Jeffrey Gillette’s paintings examine the aesthetic structures and visual patterns of human settlement, specifically that of shantytown style slums in India and South America. To the artist, there is something ineffable behind the obviously chaotic and desperate appearance of these places — a universality of human spirit and a strange beauty which comes out of the necessity and raw honesty of the will to survive. Despite the seriousness of his observations, Gillette sees ironic and amusing juxtapositions that occur when Disney, corporate logos, and pop icons from consumer culture appear as building blocks of shanty settlement construction. His works reflect these ironies as well as add a playful dimension to art historical relationships.

Jeremy Fish has been a San Francisco local for the last 20 years and has been awarded artist residencies at both San Francisco City Hall and Coit Tower. He is known for his library of animal characters and incorporating them into local landmarks and legends.  His artwork has been exhibited in galleries and museums around the world while also maintaining a commercial presence, designing skateboards, t-shirts, vinyl toys, periodical illustrations and sneakers. In 2006, he collaborated with hip-hop recording artist Aesop Rock on a book entitled ​The Next Best Thing.

Mario Martinez (Mars-1)​ paints from a penetrating perspective of great depth. Viewers are drawn into his imaginative compositions, overflowing with colorful geometric and organic shapes, layered to form unique patterns and textures. The artist signature style of vast, abstracted, quasi-extraterrestrial looking landscapes feature imagery of surreal distortions, contained within spherically convex transparent bubbles. Skillfully combining optical color blending with perspective line work, his painting techniques result in very three-dimensional forms, which echo the anatomy of architecture, and microcosmic structures of biology.

Seonna Hongs paintings are quietly narrative and often autobiographical. In 2004, she received an Emmy Award for Individual Achievement in Production Design for her work on the animated series My Life as a Teenage Robot. In 2006, she was the recipient of the Joan Mitchell Foundation Grant. Hong continues to show her work in shows and galleries around the world, such as the notable Kaikai Kiki Gallery in Tokyo, Japan.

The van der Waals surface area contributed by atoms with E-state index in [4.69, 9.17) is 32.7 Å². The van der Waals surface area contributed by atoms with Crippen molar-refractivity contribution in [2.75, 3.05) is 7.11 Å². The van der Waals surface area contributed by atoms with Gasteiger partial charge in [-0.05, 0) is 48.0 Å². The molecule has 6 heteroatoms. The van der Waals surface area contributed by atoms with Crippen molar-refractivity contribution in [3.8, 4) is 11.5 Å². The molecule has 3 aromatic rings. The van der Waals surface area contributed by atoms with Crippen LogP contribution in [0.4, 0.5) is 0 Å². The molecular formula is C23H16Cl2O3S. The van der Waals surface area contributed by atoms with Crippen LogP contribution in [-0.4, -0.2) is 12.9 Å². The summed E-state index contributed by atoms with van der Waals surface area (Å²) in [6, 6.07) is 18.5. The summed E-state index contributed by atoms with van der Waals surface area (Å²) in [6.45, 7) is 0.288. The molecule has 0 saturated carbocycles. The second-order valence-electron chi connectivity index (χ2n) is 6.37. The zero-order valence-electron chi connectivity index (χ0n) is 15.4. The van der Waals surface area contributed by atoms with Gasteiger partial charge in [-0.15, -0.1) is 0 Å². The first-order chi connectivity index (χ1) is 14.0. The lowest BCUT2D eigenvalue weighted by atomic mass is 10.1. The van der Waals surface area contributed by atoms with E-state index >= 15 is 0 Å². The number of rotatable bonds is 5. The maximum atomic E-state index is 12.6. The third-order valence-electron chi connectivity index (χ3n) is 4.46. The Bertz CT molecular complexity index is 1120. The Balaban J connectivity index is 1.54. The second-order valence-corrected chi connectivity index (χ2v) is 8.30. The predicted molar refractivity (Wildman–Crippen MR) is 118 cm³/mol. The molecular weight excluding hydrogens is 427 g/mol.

Shag (Josh Agle) is a painter, illustrator and designer, currently based in Los Angeles. His work cannily captures a certain fantasy of the good life in mid-20th-century America — a time before Vietnam, hippies, feminism, race riots and fossil fuel scarcity. On wide panels in neon-candy colors and in a style simulating semi-abstract cartoons of the early 1960s, he paints funny, curiously touching suburban pastorals. Modern, mostly glass houses are nestled in bucolic landscapes; suave men in tuxedos and beautiful women in evening dresses and bikinis pose indoors and out in states of perfect composure.

Shepard Fairey received a BA from the Rhode Island School of Design in 1991. He designed the iconic Hope graphic of Barack Obama used during the 2007-2008 presidential campaign, which was acquired by the Smithsonian National Portrait Gallery the following year. In 2009, a mid-career survey of Fairey’s work was the subject of his first major museum exhibition at The Institute of Contemporary Art in Boston. Fairey’s work is included in the permanent collections of the Victoria and Albert Museum, London, the Los Angeles County Museum of Art and the Museum of Contemporary Art, San Diego.

Souther Salazar‘s installations transport the viewer into a vibrant and endless world of overlapping drawn, painted, sculpted and animated narratives and dreamscapes — half-remembered, half-imagined places where stories can develop and take on a life of their own. Utilizing a variety of mixed media, found objects and layers of assemblage, his work evokes the wonders and imagination that many of us abandoned in childhood.

Tim Biskup works with playful and vibrant ​psychedelic​ imagery in the pop-design genre that emerged in the late 20th century through such diverse media as ​screen printing​, ​textile​ production, and ​rotocast​ vinyl. He was a significant contributor to the ​GAMA-GO​ clothing line.

Tristan Eaton was born in 1978 in Los Angeles, California. At the age of eighteen he designed his first toy for Fisher Price and became an icon in the designer toys world. His works have been exhibited at the Cooper Hewitt Smithsonian Design Museum in New York City and are part of the permanent collection of the Museum of Modern Art.


Heron Arts was founded in 2013 by Mark Slee, an active member of San Francisco’s creative community, organizing events since the mid-2000s. Prior to Heron Arts, Slee was a member of Facebook’s product design and development team. He is joined in 2015 by directors Noah Antieau and Tova Lobatz, who are pursuing ambitious programming that will encompass installations and experiential interactive environments, alongside traditional gallery exhibitions.Collectively the three hope to provide San Francisco with a fresh outlook on contemporary beauty in the arts.